After the Furka Base Tunnel between Realp and Oberwald was completed, the cogwheel railway over the pass was deemed to be closed perma­nently. However, ideal­ists and railway enthu­siasts ensured that the historic railway line over the mountain was preserved. From May to late September steam engines depart daily needing a good two hours for the 18 kilometer route.


Scenic road at the St. Gotthard Pass
This mountain road winds its way elegantly up the Gotthard Pass. It has been a protected landmark since 1832 and is consid­ered one of the “great drives of the Alps.” From the Middle Ages up until the 20th century, the pass was one of the most important routes over the mountains. Coaches would use the road in the summer, and sleighs in the winter. Today, it is preferred by nostalgic visitors; those in a hurry can simply drive straight through the mountain via the Gotthard tunnel.

From Ander­matt to Zermatt by rail

105 km | 3:30 h

You will take the scenic Glacier Express, the famous Alpine train line that connects Zermatt and St. Moritz. The complete trip from end to end passes through nearly 100 tunnels and crosses about 300 bridges. Although called an “express”, the train actu­ally travels very slowly, requiring over 7 hours for the entire 270 km stretch.

Your train tickets will not be booked by Umfu­lana. Please book online on Alterna­tively you can book on www.raileu­, where prices will be displayed in most currencies, but tend to be more expen­sive than on the the local provider's website. Another option is to purchase your ticket on arrival at the station.



Car-free village at the Matterhorn

The town at the end of the Mattertal has around 5,000 inhab­i­tants and is situ­ated at 1,600 m (5,250 ft.) above sea level.

Zermatt's world-wide renown stems from its proximity to the Matter­horn, the mountain of mountains and most famous landmark in the Alps. Anyone who has ever stood before the mighty peak knows that even the most enthu­siastic descrip­tion will fail to capture its true majesty. The mountain was first scaled by a party of Brits using local guides in 1865. In their rush to beat another party to the top one of the climbers slipped and caused three others to fall to their deaths. The trio are buried in the church­yard next to an English chapel in Zermatt set aside for them and the numerous other Brits who subsequently died attempting to scale the mountain. Climbs to the peak of the Matter­horn are almost a matter of course today. About 3,000 mountai­neers attempt the ascent each year, some­times even leading to overcrowding on the main routes. The Gorner Valley south-east of Zermatt boasts the highest cog railway in Europe. The higher you go the more incred­ible the views of the Matter­horn become.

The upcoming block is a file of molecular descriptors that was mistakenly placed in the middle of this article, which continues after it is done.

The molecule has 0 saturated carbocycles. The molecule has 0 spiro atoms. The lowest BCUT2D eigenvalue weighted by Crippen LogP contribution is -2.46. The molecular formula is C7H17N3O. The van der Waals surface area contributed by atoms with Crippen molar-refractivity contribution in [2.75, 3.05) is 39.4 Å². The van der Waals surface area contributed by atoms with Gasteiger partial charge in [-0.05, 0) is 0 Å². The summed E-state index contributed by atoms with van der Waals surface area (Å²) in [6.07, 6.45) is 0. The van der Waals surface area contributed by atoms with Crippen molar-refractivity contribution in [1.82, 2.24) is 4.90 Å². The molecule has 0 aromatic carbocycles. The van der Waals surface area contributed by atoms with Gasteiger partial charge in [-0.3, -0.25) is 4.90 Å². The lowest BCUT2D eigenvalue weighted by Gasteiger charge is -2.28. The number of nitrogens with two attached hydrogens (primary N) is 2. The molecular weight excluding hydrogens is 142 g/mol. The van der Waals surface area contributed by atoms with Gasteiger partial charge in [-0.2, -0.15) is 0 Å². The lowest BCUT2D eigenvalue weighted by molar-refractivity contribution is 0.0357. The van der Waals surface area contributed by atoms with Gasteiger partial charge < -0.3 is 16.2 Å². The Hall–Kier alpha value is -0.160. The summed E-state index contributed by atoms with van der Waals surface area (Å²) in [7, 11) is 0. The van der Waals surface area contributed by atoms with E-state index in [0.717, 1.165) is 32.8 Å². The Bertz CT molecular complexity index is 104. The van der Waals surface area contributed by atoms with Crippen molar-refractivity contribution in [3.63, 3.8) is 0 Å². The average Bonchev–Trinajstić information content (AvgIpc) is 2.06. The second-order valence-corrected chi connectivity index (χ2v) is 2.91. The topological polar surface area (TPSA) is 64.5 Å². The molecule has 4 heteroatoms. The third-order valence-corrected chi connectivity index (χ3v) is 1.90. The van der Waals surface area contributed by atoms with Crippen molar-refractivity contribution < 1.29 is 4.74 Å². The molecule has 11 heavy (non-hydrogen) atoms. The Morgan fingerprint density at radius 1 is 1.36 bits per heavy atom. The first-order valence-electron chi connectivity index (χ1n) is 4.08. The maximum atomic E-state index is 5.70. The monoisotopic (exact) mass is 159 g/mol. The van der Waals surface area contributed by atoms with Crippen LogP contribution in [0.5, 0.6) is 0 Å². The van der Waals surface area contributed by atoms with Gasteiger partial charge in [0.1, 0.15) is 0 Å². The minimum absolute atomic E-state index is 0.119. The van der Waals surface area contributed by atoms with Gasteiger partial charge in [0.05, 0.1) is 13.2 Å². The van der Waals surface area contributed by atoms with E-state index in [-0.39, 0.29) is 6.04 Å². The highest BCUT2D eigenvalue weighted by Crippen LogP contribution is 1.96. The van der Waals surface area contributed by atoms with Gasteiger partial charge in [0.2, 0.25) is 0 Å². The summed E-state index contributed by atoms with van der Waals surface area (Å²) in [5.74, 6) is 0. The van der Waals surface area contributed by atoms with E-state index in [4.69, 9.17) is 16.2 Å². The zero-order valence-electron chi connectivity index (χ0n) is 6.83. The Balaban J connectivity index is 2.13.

The town of Zermatt is closed to private vehicles. Visitors must leave their cars at the free car park and take the train to the city.

Romantik Hotel Julen

2 Nights | 1x Double Occupancy | Bed & Breakfast

Bernese Ober­land

Between lake idyll and eternal ice
In 1798, a canton of Ober­land was created under Napoleon, but it was abol­ished five years later and incor­po­rated into the canton of Berne. However, the name “Ober­land” has been retained and today describes the magnif­i­cent landscape south of Lake Brienz and Lake Thun. The high rainfall is all discharged from the Aare, which flows into the Rhine at Koblenz. To the south, the valleys rise steeply to the glaciated main ridge of the Alps, which reaches well over 4000 metres in alti­tude here. The most famous peaks are Eiger (3967 m), Mönch (4107 m) and Jungfrau (4158 m). They form the border with the canton of Valais.


At the foot of the largest Alpine glacier
This historic town with 5,000 inhab­i­tants is situ­ated on the southern shores of the Rhone between the Bernese and the Valais Alps. A few kilome­ters to the north lies the UNESCO world heritage site of the Aletsch area with the largest glacier of the Alps. Various cable cars lead to the glacier area. The best cable car ride to Belalp, a car free village, is from Brig. Because of its loca­tion at the foot of the Simplon Pass, an important connec­tion to Italy, the site was already settled in 7 B.C.(!) Brig has a picturesque historic old quarter with the Stockalper Palace.


High alpine pass between glaciers and Mediterranean ravines
With an eleva­tion of 2,005 meters, this pass connects the Rhône Valley in the Swiss canton of Wallis with the Val d'Ossola in the Italian province of Verbano-Cusio-Ossola. People have been using the pass since prehistoric times. It was even later used by Roman emperors. The influ­en­tial merchant Kaspar von Stockalper built the first road here in the 17th century, which is now a hiking trail. The modern road through the pass follows Napoleon Bonaparte's route. At the top of the pass there is a hospice. Coming down the southern side, you will find the Mediterranean-looking town of Simplon and the the romantically wild Gondo Gorge with the majestic, glacier-covered Fletschhorn towering above it.

From Zermatt to Lausanne by rail

168 km | 3:00 h

After the short trip in a regional train from Zermatt to Visp, you will switch to an inter-regional train for the journey through the upper Rhone Valley to Lake Geneva.

Your train tickets will not be booked by Umfu­lana. Please book online on Alterna­tively you can book on www.raileu­, where prices will be displayed in most currencies, but tend to be more expen­sive than on the the local provider's website. Another option is to purchase your ticket on arrival at the station.



Capital of the Swiss Riviera

The Romans had already founded a settle­ment called Lusona on the sunny northern shore of Lake Geneva. Today Lausanne is the centre of the “Swiss Riviera” and attracts visitors from all over the world with its enchanting old town and interna­tional flair.